It’s 2015, a hard-edged year, and in the quiet upstairs gallery of an art museum, a water marker sculpture leans against the wall, translucent yet with a thickness and angle that gives it a sense of imposing weight. It doesn’t threaten the other artworks in the room, but it doesn’t let you forget its presence either. It is there.
There are others like it throughout the museum right now, part of a temporary exhibit: clear acrylic planks with photographs of water printed onto them, giving them the illusion of a scientific sample brought in from the field like arctic ice cores. An unclassified body of water trapped inside a clear casing for study or measurement. They vary in height, each one supposedly a reference point to an actual crestline of Katrina floodwaters somewhere in the city.
In a room full of art from other centuries in a city that will no longer exist in the next one, the water marker both belongs and doesn’t belong.
I remember the first time I visited the New Orleans Museum of Art after moving back to the city in 2007. After the more basic duties of moving were taken care of, I felt the need to see many of my favorite places, including NOMA. The process of readjusting to the city would be incomplete until I did. That day, I exited the main gallery on the first floor and instantly became aware of an enormous photograph attached to the wall of the throughway. In it, a law enforcement officer squints through the scope of a long rifle pointed straight towards the camera.
As I remember it, the photograph’s perspective was very close to the gun and the officer’s focused stare. It was at least six feet tall. I had to back up a little to see it in total, and that’s when I realized that the little fortified post captured in the shot was the same front desk in the great entrance hall of the museum I’d checked in at earlier. I want to say the identification marker next to the giant photo told me of the security forces who had been drawn to the museum in the days after the flood, protecting the thousands of pieces of art and the handful of staff who had ridden out the storm in its walls...but I’m not sure if that’s true. Those people did do those things, I just can’t remember if that little bit of text—the verifying physical footnote of the museum world—said anything about them.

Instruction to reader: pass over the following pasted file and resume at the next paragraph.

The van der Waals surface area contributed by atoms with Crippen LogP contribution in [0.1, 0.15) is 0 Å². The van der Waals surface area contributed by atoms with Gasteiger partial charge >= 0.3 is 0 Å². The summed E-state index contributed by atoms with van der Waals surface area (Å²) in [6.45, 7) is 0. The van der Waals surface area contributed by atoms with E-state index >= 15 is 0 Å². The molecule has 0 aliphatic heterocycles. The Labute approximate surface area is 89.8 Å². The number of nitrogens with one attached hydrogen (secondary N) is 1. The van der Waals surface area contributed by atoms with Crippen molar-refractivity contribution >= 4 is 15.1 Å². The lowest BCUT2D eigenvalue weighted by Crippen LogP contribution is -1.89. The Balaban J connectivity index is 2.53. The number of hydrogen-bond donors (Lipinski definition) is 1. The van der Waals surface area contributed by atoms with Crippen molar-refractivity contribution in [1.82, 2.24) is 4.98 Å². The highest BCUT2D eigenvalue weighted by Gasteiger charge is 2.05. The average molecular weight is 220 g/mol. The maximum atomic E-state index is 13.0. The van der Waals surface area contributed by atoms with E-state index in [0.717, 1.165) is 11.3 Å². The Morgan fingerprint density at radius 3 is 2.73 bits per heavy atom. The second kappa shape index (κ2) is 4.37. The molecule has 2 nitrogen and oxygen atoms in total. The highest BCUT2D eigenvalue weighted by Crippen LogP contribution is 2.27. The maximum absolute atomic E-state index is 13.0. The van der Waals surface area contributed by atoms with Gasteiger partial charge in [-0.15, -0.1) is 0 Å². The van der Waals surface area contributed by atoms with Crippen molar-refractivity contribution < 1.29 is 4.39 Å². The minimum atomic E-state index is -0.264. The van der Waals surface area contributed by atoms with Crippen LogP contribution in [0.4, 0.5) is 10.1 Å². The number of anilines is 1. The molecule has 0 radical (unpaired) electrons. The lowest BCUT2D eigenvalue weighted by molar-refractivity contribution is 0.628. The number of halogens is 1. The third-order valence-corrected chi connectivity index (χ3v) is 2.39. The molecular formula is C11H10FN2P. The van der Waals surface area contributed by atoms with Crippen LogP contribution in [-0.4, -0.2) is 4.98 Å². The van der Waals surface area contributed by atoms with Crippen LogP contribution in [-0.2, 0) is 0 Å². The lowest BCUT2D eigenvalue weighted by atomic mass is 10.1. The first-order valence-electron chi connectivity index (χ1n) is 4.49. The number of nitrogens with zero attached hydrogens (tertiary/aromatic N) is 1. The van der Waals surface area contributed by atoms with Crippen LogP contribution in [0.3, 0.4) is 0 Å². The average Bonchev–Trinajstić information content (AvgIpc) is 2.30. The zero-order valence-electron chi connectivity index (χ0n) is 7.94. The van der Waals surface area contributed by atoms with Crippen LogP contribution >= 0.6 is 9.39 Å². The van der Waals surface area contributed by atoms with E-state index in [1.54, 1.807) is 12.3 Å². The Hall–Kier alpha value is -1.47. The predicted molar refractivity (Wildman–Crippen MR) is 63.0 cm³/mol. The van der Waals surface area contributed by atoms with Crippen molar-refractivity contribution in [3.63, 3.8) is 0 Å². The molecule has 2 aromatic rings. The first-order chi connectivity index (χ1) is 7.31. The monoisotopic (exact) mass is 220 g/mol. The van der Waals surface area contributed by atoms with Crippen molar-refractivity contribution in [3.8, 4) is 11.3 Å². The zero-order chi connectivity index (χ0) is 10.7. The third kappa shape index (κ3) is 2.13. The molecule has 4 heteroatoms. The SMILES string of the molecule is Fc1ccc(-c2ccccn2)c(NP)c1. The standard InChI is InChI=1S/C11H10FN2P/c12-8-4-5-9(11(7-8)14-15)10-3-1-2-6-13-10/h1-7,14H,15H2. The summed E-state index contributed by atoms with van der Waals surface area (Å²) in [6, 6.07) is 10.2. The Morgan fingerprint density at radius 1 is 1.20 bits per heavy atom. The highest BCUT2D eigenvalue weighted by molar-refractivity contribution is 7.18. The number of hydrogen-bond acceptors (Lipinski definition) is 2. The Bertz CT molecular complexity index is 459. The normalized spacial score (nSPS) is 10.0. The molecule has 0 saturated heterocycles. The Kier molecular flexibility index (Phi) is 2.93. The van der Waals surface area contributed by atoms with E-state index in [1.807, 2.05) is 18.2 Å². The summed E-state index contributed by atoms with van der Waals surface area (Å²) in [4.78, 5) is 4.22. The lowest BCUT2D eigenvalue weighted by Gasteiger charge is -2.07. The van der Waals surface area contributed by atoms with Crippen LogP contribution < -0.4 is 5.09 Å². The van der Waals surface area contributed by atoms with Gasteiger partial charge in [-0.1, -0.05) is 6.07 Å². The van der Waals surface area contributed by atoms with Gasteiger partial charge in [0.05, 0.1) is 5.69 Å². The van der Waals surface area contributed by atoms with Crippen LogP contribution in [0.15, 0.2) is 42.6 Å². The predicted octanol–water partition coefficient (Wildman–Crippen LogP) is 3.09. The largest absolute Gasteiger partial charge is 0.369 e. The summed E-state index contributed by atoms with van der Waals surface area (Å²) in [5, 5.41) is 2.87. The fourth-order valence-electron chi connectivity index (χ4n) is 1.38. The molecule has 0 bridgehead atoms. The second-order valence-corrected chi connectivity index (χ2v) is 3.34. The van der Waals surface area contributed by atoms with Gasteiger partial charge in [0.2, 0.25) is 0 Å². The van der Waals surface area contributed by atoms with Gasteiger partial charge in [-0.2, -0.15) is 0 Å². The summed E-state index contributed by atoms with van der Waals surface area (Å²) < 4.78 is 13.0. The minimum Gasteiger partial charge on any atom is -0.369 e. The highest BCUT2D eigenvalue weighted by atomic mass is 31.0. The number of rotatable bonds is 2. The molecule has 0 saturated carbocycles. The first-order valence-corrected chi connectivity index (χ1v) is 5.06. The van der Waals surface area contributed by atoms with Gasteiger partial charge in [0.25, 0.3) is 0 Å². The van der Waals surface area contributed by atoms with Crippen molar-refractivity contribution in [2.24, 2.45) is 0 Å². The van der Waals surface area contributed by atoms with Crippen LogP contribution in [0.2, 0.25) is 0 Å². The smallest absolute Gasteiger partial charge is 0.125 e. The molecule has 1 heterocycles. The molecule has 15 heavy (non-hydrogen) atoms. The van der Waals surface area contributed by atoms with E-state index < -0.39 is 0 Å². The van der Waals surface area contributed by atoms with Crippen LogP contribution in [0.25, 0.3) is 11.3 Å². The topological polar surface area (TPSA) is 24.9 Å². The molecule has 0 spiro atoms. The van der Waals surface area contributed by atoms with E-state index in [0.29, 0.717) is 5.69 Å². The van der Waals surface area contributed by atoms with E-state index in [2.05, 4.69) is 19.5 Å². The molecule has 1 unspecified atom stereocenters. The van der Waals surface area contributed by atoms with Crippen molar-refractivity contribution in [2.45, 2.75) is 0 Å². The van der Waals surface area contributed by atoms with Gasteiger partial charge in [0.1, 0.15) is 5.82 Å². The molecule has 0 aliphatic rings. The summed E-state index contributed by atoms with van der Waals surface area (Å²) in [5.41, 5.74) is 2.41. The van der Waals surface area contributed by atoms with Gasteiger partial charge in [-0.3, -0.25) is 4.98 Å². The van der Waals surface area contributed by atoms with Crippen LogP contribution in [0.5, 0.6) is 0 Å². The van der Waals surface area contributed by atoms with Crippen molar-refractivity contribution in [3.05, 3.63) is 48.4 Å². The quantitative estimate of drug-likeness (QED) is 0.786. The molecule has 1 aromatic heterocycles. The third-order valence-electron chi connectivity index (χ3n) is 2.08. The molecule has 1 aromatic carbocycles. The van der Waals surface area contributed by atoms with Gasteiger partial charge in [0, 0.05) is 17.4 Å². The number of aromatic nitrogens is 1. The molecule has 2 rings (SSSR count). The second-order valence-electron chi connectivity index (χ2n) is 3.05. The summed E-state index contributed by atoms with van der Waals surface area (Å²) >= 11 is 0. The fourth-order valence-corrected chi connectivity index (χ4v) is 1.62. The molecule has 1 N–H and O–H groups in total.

Regardless of the title of the image, who shot it, or how a NOMA curator captioned it in a small, reputable serif font, I’ve never forgotten the experience of seeing that image, unlike whatever the featured exhibition at the time was. It was an artwork, in a museum, referencing a very recent event and an ongoing struggle to protect and reestablish the museum and its purpose. But it was also already, just eighteen months after the storm, beginning to look back and acknowledge the separation of time.
Now, here in 2015, we are a long way from those early days where debris and the sounds of construction surrounded us and affected the way we thought about ourselves, from when all art coming out of the city seemed primed to communicate anger and pain and immediacy. The spirit of reclamation ran wild then, and there was no broad critique lowering a lid to contain it all. But as the years have accumulated, the tendency to compare and contrast has displaced most other modes of analysis when it comes to work of any kind that addresses the storm, and for some reason we look to respected institutions to provide us with comprehensive displays, something more evolved than the “then and now” birdseye view images you can slide a cursor across, draining or re-flooding a fixed point.
We demand that all attempts to ascertain the state made by these institutions—whether museums, anthologies, major magazines, television specials, multimedia projects, or public ceremonies—be not just valid, but meaningful, even transportable: capable of being shown to outsiders for their education. We hope that reflections on this anniversary will be like anchors, catching on something deep and hidden that will finally slow the drift towards incomprehensible complexity.
But each year we progress further into an unsatisfactory recovery. So when outsiders’ commemorations fail us—or, worse, entomb an incorrect, false belief about ourselves that the wider world can access and consume endlessly—we feel irritable and misrepresented, like unconsulted experts in our pain, confusion, and anger.